04 Prototype & Test
Prepare for the Usability Testing
Before usability testing, it is important to set up test objectives, subject, methodology, tasks, and rubrics for measuring the result of the testing before conducting a test. Therefore, I wrote a usability testing plan
to define what and why I want to test and get prepared for the test.
For all the tests, I expect a 100% completion rate
since all tasks are normal steps for a restaurant website. I also expect a 90% error-free rate
because the prototype is not fully functioning, and users might take alternatives that have not been built up for completing the tasks.
Conduct Usability Testing
I then conducted both in-person and remote usability testing with 5 participants, and created transcripts
for each participant based on my observation of their interaction with the prototype. I jot down their mistakes, slips, and confusions they expressed in the process. This transcript is a perfect raw material for summarizing the patterns of user’s interaction with the prototype.
The results from the usability testing could be summarized by creating an affinity map. Like the empathy map, it is effective in helping us find patterns and frustrations when users are interacting with the prototype, and identify areas of improvements based on priority levels.
I represent each participant using a unique color, and categorize the observation by success, patterns, and frustrations. I only listed patterns that are shared by a majority of participants. For each pattern from frustrations, I uncovered one insight, and generate one recommendation. I then ranked the recommendation based on the priority level, where I will fix problems that affect key functions for our website and customers’ quick recognition of the brand.
- 5/5 Users found it confusing to differentiate between “Menu” and “Online Order”.
- 3/5 Users thought the shopping cart CTA is unobvious.
- 3/5 Users thought the Get Directions CTA was not intuitive.
- Users tend to believe “Menu” and “Online Order” function similarly.
- Users prefer the shopping cart to be visible when they are ordering.
- The CTA alone is not enough for users to link it with map directions.
- Change the wording from “Menu” to “View Menu PDF.” (High)
- Make the section with the shopping cart as a sticky one at the top. (High)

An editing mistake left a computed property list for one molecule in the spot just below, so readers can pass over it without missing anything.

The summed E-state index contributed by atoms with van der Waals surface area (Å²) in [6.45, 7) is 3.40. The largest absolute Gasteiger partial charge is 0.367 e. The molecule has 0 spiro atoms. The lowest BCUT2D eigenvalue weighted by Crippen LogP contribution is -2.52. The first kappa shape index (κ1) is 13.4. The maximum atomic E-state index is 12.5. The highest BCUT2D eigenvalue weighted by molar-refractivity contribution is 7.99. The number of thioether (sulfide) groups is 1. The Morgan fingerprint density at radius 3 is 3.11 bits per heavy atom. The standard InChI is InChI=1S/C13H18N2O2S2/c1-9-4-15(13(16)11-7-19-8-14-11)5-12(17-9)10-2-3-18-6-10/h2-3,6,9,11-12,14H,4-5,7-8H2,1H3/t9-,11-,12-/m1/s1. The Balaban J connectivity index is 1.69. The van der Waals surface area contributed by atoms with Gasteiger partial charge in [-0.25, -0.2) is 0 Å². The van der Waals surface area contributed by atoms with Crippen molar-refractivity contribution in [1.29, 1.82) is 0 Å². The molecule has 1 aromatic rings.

- Rephrase the wording as “Get Directions on Google Map.” (Moderate)
Updates to Wireframes
As the time and other resources we have are limited, I made revisions based on the priority level of the recommendations summarized in the affinity map.
I first created a mood board
on Pinterest to gather multiple inspirations around the specific attributes that are summarized from thinking through the product goals and features as below. In this process, I tried to a minimum number of attributes, so that the brand of Komegashi Too stands out distinctively.
- Reliable: Komegashi Too serves fresh cuisine and is dedicated to provide reliable service for our customers.
- Creative: Komegashi Too tries the best to be creative and provides different dishes in different seasons for customers to select from.
- Healthy: Komagashi Too serves the health conscious with food that is low in sodium and mildly seasoned.
- Simple: Komegashi Too is proud to attach to the spirit of simplicity in Japanese Culture.
I decided to continue using the current logo of Komegashi Too based on two reasons. Considering the existing customers have already established their recognition of our brand, it is better to stick to the existing design. Meanwhile, after examining the alignment of this logo with the brand attributes established, I think it is creative and can reflect the brand value properly.
I further developed the visual style of Komegashi Too through the style tile. It serves as a synthesizing document of the brand ideas and inspirations gathered, incorporating logo design, color palette, typography, and imagery that guides UI design later.
Responsive UI Design
I created responsive UIs by applying established styles. It further lets me to examine the overall aesthetic feelings and visual balance of the website.
UI Kit is a compilation of existing UI elements on the website that provides references for future design and collaboration for the design team. It is also a living document and will be updated whenever there is an iteration of the design. Below is a part of the Komegashi Too UI Kit, and the full version can be accessed here
With all the high-fidelity pages designed, I built up the final prototype, a scaled-down version of the product using InvisionApp.